Horizon CDT Research Highlights

Research Highlights

What are the opportunities for stories told in mixed reality to utilise audience feedback to become more engaging?

  Joe Strickland (2017 cohort)

I will first investigate the current literature concerning which stories are being told or predicted to be told in mixed reality media (MRM; used to describe both VR and AR), as well as which features of current and near future technology allow for stories to be told effectively. Meta-analyses of previous MRM, such as those by Shilkrot et al (2014) and Zhou et al (2008), will be very important at this point.

This literature review will then inform the next steps of my research namely the creating of two mixed reality experiences. One of these experiences will utilise 360 degree video to capture a live theatre performance from multiple angles, so that the audience can decide where to view a performance from outside the performance space. The other will computer generate a version of a live theatre performance, either using motion capture or free viewpoint video (detailed in Collet et al, 2015), so that audiences can move throughout the performance space while it is happening and view it from any angle.

Once these experiences have been created participants will be recruited to view them, with their behaviour during the viewing being recorded in a number of ways that current and near future headsets are able to. Where their attention is placed in the experience, and for how long, will be figured out using tracked head positioning, described in LaValle et al (2014) and eye tracking technology. If they say anything or laugh or scream during the experience this is also useful information for content creators so on board microphones will record this data. Surveys and interviews will also be used.

This audience feedback data will then be examined and used to inform the second round of content creation, where the experiences are recreated with this feedback in mind to improve them and make them more preferred and attention grabbing, or engaging. These new and improved experiences will then be reviewed by a mixture of new and previous participants and viewing behaviour data collected again to see if the audience feedback was able to inform a more engaging content creation process.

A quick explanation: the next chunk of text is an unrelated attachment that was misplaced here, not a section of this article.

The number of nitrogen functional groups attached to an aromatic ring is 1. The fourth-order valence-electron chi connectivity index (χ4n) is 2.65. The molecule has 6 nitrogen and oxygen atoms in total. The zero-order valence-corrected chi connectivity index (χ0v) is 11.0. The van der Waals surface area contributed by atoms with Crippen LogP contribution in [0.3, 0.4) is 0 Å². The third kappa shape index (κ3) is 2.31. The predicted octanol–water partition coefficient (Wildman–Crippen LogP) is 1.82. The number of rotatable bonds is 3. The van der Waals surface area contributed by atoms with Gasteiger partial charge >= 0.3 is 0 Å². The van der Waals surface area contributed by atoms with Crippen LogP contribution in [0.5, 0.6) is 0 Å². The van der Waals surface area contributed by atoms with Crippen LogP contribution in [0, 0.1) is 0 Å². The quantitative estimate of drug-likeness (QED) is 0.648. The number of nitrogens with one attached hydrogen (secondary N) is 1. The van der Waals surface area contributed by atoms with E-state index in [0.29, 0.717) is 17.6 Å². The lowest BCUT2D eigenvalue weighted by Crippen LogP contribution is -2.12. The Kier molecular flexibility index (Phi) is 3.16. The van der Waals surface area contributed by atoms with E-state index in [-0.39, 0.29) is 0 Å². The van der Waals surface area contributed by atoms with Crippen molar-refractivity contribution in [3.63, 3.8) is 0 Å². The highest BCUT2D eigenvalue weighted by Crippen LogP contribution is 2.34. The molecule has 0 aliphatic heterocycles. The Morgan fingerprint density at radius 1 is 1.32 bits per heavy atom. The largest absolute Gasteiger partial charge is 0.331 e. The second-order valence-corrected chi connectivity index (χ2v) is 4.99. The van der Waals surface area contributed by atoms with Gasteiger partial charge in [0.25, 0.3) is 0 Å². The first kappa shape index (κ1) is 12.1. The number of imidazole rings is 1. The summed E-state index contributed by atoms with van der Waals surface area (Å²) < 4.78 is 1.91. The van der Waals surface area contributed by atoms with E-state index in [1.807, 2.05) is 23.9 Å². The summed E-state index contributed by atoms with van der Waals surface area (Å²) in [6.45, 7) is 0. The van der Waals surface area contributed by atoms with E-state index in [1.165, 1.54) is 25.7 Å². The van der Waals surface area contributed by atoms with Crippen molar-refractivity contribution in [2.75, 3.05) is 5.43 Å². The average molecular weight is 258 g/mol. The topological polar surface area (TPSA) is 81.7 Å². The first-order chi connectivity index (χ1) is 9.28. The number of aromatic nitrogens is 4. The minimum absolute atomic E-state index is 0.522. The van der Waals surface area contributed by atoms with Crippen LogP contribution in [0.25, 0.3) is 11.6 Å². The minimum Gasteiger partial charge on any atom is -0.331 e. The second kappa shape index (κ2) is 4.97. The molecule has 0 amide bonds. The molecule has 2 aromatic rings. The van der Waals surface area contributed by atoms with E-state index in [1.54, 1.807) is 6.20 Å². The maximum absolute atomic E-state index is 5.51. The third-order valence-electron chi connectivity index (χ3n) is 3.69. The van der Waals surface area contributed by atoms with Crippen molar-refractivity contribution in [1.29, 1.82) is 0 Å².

This PhD is important because MRM use brand new consumer technology for storytelling with unique features compared to other traditional media technologies, such as the increased scope for creative interactivity (Nam, 2015). Although applications of this technology are being studied quite widely the next step in researching them is developing systems that can collect data about audience behaviour and feed this data back to content creators and broadcasters to inform future programming (for example the BBC, my project partner, is keen to look at storytelling and the HCI of engagement in AR). Doing this allows me to be at the forefront of investigating how this new technology can shape stories for future audiences.


  1. Collet, A., Chuang, M., Sweeny, P., Gillett, D., Evseev, D., Calabrese, D., Hoppe, H., Kirk, A. & Sullivan, S. 2015. High quality streamable free-viewpoint video. ACM Transactions on Graphics (SIGGRAPH 2015), 34(4).
  2. LaValle, S. M., Yershova, A., Katsev, M. & Antonov, M. 2014. Head tracking for the Oculus Rift. IEEE International Conference on Robotics and Automation.
  3. Nam, Y. 2015. Designing interactive narratives for mobile augmented reality. Cluster Computing, 18, 309-320.
  4. Shilkrot, R., Montfort, N. & Maes, P. 2014. nARratives of Augmented Worlds. Mixed and Augmented Reality-Media, Art, Social Science, Humanities and Design (ISMAR-MASH’D), 35-42.
  5. Zhou, F., Duh, H. B-L. & Billinghurst, M. 2008. Trends in Augmented Reality Tracking, Interaction and Display: A Review of Ten Years of ISMAR. IEEE International Symposium on Mixed and Augmented Reality,193-202.

This author is supported by the Horizon Centre for Doctoral Training at the University of Nottingham (RCUK Grant No. EP/L015463/1) and BBC.